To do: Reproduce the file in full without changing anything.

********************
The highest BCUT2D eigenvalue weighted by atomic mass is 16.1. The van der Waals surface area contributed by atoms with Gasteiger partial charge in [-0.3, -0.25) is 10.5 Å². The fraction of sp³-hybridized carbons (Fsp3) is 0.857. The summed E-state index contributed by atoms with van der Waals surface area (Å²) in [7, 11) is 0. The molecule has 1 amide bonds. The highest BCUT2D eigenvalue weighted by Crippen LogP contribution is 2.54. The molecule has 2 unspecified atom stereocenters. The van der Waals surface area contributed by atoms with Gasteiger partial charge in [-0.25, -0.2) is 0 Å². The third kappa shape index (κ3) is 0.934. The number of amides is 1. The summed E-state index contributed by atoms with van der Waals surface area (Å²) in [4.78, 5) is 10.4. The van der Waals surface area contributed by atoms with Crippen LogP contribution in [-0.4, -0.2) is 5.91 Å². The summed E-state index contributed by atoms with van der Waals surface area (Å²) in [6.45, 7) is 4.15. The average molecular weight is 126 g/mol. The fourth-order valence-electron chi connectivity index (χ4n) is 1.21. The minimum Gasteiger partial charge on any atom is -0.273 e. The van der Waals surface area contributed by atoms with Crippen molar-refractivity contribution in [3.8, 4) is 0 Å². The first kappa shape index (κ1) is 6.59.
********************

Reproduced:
The highest BCUT2D eigenvalue weighted by atomic mass is 16.1. The van der Waals surface area contributed by atoms with Gasteiger partial charge in [-0.3, -0.25) is 10.5 Å². The fraction of sp³-hybridized carbons (Fsp3) is 0.857. The summed E-state index contributed by atoms with van der Waals surface area (Å²) in [7, 11) is 0. The molecule has 1 amide bonds. The highest BCUT2D eigenvalue weighted by Crippen LogP contribution is 2.54. The molecule has 2 unspecified atom stereocenters. The van der Waals surface area contributed by atoms with Gasteiger partial charge in [-0.25, -0.2) is 0 Å². The third kappa shape index (κ3) is 0.934. The number of amides is 1. The summed E-state index contributed by atoms with van der Waals surface area (Å²) in [4.78, 5) is 10.4. The van der Waals surface area contributed by atoms with Crippen LogP contribution in [-0.4, -0.2) is 5.91 Å². The summed E-state index contributed by atoms with van der Waals surface area (Å²) in [6.45, 7) is 4.15. The average molecular weight is 126 g/mol. The fourth-order valence-electron chi connectivity index (χ4n) is 1.21. The minimum Gasteiger partial charge on any atom is -0.273 e. The van der Waals surface area contributed by atoms with Crippen molar-refractivity contribution in [3.8, 4) is 0 Å². The first kappa shape index (κ1) is 6.59.